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Ride sharing still faces a bumpy road

Daniel Fontaine: Provincial approval – while difficult – is just the first step. Next comes navigating the patchwork of Metro Vancouver licensing and fee structures.
Jonathan Weiss /

Just when you thought it was safe to download your Uber or Lyft app, city hall has found yet another way of putting a monkey wrench into those plans.

Ride sharing companies already face incredible hurdles to get their operations up and running in BC – and now they need to overcome what city hall is throwing their way. Or perhaps, I should rephrase that: over 20 city halls.

Ever heard the old adage “you can’t fight city hall”? Now just imagine what companies like Uber and Lyft must be thinking as the 21 municipalities in Metro Vancouver are tripping over themselves, figuring out how they’re going to either cash in on ride sharing – or in the case of one city, how they can use local regulations to keep this service off the streets altogether.

Now that ride sharing is on the verge of becoming legal in BC, city politicians appear to have finally awoken to the fact they need to establish their own regulatory regimes. The unique challenge here is that Metro Vancouver is comprised of 21 different municipalities, most of whom will be setting their own fee structures and rules.

In Surrey, Mayor Doug McCallum has gone even further, saying he won’t issue any business permits to ride sharing companies, period. Therefore, if you live in Surrey and need a ride home from downtown Vancouver in the wee hours of the morning, your only option will be to hail a cab.

Good luck with that one.

Metro Vancouver is comprised of 21 different municipalities, most of whom will be setting their own fee structures and rules.

Meanwhile, Burnaby has set their fees at an astronomical $510 per vehicle. No doubt, they hope this keeps ride sharing outside their city limits – while also claiming they aren’t against the service.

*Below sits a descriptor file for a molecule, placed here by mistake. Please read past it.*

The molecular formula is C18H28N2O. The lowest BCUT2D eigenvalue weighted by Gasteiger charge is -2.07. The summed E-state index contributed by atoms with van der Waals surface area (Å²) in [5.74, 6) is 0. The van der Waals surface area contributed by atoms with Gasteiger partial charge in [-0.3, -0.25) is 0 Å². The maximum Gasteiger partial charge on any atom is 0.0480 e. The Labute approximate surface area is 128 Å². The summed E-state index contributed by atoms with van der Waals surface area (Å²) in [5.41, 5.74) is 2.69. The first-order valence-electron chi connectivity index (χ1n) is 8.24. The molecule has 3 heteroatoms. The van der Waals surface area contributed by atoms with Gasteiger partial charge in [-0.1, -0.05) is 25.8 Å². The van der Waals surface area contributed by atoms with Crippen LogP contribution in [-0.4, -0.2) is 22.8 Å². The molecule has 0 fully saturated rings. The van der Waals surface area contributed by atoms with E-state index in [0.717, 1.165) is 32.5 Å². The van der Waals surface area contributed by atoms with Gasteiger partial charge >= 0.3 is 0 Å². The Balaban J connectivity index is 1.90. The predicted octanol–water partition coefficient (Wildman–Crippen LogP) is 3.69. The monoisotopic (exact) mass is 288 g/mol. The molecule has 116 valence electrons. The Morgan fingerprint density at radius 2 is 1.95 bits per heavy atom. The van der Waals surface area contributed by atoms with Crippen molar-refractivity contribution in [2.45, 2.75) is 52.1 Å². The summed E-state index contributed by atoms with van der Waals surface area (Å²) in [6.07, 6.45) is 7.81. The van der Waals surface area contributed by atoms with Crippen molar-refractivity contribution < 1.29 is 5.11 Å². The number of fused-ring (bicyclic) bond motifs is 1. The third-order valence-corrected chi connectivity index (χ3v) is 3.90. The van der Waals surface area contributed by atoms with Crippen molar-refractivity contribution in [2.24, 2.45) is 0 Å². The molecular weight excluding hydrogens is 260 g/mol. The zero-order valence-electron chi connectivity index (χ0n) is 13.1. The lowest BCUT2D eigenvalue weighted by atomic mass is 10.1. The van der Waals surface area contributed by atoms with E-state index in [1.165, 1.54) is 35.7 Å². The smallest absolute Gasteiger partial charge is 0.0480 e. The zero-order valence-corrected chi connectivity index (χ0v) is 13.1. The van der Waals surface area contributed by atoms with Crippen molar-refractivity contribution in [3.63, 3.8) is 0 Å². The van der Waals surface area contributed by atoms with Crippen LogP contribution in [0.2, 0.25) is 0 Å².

The fee is set at $100 in neighbouring Vancouver, $132 in Richmond, and $203 in New Westminster. Delta has one of the lowest fees, at only $25.

Kudos to the Tri-Cities who at least understood that cooperating to establish a common fee and regulatory structure would be in the public interest. They plan to implement a multi-city 10 cent fee per ride, which applies to pickups and drop offs in Port Moody, Coquitlam, and Port Coquitlam.

According to various media reports, North Shore municipalities are still struggling to determine whether to charge a local business license prior to a regional one being implemented – hopefully within a year.

As you can see, this has quickly become a complete regulatory and financial mess.

It’s not like municipal officials didn’t see this coming. They’ve known for at least five years that the province was working on legalizing ride sharing. It begs the question: why didn’t they take that time to set up a joint task force at Metro Vancouver Regional District, streamline the fee and business permit structure?

In other words, why weren’t they ready?

This has quickly become a complete regulatory and financial mess.

On the bright side, this fee fiasco sheds some light on what businesses operating across multiple jurisdictions in our region have to deal with. Just ask one of them what it’s like to wade through all the paperwork and pay the multiple fees just to operate their businesses each year in Metro Vancouver. It’s one of the reasons the business community has been advocating for a single permit and fee structure to help support our regional economic development.

While some limited progress has been made over the last decade, a lot more work has yet to be done.

If companies like Uber and Lyft manage to get Metro Vancouver municipalities to agree on a common fee structure and business permit process – the true legacy of ride sharing here will go well beyond simply getting a cheap and easy ride home.

Daniel Fontaine is the Chief Executive Officer for a non-profit seniors care organization based in Burnaby. A former weekly civic affairs columnist for 24 Hours Newspaper, Fontaine has been a political commentator on Global TV and CKNW radio. In 2008 he co-founded one of Canada’s most popular civic affairs blogs. In 2012, Fontaine was awarded the Queen’s Diamond Jubilee Medal for public service.